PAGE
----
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How To Compile and Install Packages From Source Using Make on a VPS

PostedAugust 30, 2013 64.6k views Linux Basics

Introduction

When working on a Linux machine or VPS, the packages you need are usually available via apt or another package manager. But once in a while it happens that you need a package that isn't available from a repository, or sometimes you just need a newer, more bleeding-edge version than the one there is.

In this example we will be compiling and installing curl from source. The basics used in this example applies to the majority of packages, and can be applied in most cases.

Requirements

To compile sources on Linux, you will need the package called "build-essential" on Debian-based systems and "Development Tools" on CentOS, as it contains the gcc/g++ compilers and libraries required to compile packages. To install this on Debian and Ubuntu run:

apt-get install build-essential

And on CentOS run:

yum groupinstall "Development Tools"

Some packages requires you to have some dependencies installed in order to be compiled or to be run afterwards. When using apt or another package manager, it usually handles this for you. When compiling packages yourself you should always check the documentation, and make sure you have the required packages installed beforehand.

Since we in this example are compiling curl you should have everything you need. You will however need root or sudo access on the VPS you are using, to install the compiled source afterwards.

Getting and Compiling the Source on a VPS

Downloading the Tarball

The first thing we need is to download the curl sourcecode. There are a lot of different ways to download the source, but in this example we will use the tarball available from the curl website. You can replace the url in the next command with current version of curl if you want. Just remember it should be the link to the tar.gz file. When you are ready go ahead and run:

wget -O curl.tar.gz http://curl.haxx.se/download/curl-7.32.0.tar.gz

This will download and save the source as curl.tar.gz in your current directory.

Next we will need to extract the tarball. To do this run:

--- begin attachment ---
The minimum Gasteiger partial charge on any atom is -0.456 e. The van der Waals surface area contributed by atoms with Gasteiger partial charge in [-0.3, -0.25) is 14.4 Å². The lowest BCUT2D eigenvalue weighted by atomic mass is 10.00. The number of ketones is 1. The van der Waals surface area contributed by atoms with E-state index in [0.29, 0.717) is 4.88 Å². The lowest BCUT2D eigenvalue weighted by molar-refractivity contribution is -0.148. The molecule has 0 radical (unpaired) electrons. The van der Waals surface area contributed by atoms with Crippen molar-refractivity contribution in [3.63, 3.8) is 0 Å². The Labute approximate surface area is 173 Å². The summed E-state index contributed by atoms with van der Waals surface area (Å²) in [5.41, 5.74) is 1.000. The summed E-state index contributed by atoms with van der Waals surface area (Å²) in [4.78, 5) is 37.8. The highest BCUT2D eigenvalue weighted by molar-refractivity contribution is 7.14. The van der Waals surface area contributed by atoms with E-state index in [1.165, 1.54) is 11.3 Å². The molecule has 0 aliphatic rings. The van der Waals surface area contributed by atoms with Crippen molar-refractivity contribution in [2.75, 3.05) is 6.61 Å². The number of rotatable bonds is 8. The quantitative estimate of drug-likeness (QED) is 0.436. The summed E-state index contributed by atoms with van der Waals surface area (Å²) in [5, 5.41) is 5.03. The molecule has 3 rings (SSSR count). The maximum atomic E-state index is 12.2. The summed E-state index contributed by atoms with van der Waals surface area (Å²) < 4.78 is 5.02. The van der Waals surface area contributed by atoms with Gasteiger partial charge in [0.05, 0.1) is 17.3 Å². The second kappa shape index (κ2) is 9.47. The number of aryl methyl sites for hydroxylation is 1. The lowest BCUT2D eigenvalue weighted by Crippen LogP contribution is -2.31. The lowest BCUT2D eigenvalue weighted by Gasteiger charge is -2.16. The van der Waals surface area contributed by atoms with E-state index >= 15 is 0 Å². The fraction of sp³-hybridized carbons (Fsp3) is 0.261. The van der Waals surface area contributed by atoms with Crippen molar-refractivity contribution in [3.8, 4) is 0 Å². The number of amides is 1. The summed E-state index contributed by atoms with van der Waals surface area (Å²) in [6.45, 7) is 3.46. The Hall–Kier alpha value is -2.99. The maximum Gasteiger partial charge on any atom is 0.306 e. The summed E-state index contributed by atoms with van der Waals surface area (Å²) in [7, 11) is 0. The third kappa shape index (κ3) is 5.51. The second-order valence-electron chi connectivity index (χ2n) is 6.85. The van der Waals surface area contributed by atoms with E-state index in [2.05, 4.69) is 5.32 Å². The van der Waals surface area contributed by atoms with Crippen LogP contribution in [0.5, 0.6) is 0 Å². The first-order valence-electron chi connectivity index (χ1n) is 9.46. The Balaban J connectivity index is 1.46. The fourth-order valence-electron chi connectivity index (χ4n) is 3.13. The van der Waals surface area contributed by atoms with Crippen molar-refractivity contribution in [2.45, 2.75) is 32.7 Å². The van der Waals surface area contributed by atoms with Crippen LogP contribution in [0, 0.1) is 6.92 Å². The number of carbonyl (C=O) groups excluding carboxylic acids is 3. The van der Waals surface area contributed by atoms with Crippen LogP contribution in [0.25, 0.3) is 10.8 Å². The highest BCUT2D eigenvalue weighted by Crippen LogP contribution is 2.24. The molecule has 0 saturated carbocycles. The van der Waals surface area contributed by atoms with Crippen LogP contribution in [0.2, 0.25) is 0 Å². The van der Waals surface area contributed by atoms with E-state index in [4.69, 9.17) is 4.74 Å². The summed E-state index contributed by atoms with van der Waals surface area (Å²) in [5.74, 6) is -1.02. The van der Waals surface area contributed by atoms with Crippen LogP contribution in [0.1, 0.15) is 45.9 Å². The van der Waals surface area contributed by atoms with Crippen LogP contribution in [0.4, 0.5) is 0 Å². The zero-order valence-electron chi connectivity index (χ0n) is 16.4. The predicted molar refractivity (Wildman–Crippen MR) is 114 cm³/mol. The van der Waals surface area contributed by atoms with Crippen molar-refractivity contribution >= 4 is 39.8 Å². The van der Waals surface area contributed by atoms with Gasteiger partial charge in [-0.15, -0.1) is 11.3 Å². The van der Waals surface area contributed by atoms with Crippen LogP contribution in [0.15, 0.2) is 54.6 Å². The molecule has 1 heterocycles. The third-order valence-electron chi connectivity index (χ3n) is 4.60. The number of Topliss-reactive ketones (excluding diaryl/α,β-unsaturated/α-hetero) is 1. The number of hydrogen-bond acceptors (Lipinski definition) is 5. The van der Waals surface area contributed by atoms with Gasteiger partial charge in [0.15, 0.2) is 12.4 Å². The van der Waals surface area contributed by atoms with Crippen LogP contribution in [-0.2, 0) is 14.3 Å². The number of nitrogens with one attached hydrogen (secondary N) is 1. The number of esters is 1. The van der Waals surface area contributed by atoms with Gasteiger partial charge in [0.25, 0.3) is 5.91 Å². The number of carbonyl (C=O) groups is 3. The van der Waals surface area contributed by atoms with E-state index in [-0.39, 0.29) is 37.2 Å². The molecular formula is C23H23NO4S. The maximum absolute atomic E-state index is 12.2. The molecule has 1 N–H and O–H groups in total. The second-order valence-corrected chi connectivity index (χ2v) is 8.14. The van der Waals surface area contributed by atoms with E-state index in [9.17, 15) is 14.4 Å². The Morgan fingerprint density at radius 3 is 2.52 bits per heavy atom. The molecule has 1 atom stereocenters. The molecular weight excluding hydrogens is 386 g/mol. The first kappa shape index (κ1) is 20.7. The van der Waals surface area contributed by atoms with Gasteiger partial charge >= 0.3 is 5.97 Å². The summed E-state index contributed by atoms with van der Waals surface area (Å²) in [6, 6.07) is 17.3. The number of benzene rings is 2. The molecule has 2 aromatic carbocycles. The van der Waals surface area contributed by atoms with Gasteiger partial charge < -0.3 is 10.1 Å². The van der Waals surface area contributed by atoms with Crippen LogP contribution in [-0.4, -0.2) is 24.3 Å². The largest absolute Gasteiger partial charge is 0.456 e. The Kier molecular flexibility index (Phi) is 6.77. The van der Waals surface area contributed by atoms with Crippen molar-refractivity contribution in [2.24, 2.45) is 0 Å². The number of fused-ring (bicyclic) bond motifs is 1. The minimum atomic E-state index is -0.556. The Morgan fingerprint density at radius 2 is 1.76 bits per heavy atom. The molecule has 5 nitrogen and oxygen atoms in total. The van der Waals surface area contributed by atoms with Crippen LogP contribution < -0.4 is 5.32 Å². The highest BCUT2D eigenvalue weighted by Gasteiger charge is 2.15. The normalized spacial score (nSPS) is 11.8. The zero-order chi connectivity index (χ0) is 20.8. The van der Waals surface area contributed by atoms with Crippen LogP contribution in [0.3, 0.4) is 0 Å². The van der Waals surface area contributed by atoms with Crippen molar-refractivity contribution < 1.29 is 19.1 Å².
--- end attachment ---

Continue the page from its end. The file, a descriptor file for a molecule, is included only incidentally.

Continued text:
tar -xvzf curl.tar.gz

The source will be in a folder called "curl-" and then the version number. If you type:

ls
it should output something like this:
user@droplet:~/curl ls
curl-7.32.0  curl.tar.gz

In my case the folder is called "curl-7.32.0" therefore to enter the folder I type:

cd curl-7.32.0

Configuring and Compiling the Source

Inside the folder you will notice a lot of different files. For now, we will just be focusing on the file called "configure". "configure" is a script designed to aid a program to be run on a wide number of different computers. Go ahead and run:

./configure

This will automatically use your system variables to configure and ready the source for your VPS. It basically matches the libraries required by the program, with the ones installed on your system. By doing this, the compiler knows where to look for the libraries required by the source, or in this case by curl. Besides that it will also figure out where to install the package afterwards. When it is done it will generate a file called Makefile with all the info in it. You are now ready to compile the source. To compile it run the command:

make

This will compile the source output a lot of rubbish to your console. Just go ahead and let it finish. It should take about a minute or so. When it is done, you should be ready to install it. As root run:

make install

Make will now follow the instructions in the Makefile to install the compiled package.

In most cases you should be done now. You can go ahead and type curl now. If curl has been installed properly you should see something like this:

curl: try 'curl --help' or 'curl --manual' for more information

If it outputs a bash error, go ahead and type:

ln -s /usr/local/bin/curl /usr/bin/curl

This will create a link at /usr/bin/curl that connects it to /usr/local/bin/curl. This will allow you to run curl by simply typing curl in the console. This will usually be done automatically, but in some cases the configure script can't find the right install location. You can now go ahead and type:

curl -V

This will output your current version of curl.

It should return an output like this:

user@droplet:~/curl curl -V
curl 7.32.0 (x86_64-unknown-linux-gnu) libcurl/7.26.0 OpenSSL/1.0.1e zlib/1.2.7 libidn/1.25 libssh2/1.4.2 librtmp/2.3
Protocols: dict file ftp ftps gopher http https imap imaps ldap pop3 pop3s rtmp rtsp scp sftp smtp smtps telnet tftp
Features: Debug GSS-Negotiate IDN IPv6 Largefile NTLM NTLM_WB SSL libz TLS-SRP

Congratulations! You have now successfully compiled and installed curl from source.

Conclusion

The steps you used in this example work for the majority of packages and can therefore be reused in a lot of situations. You should, however, always read the documentation of the package you want to install beforehand. It usually tells you what dependencies are needed, and sometimes it even tells you which commands to run. Just always remember: ./configure, then make, and then make install.

Submitted by: Mathias Jensen

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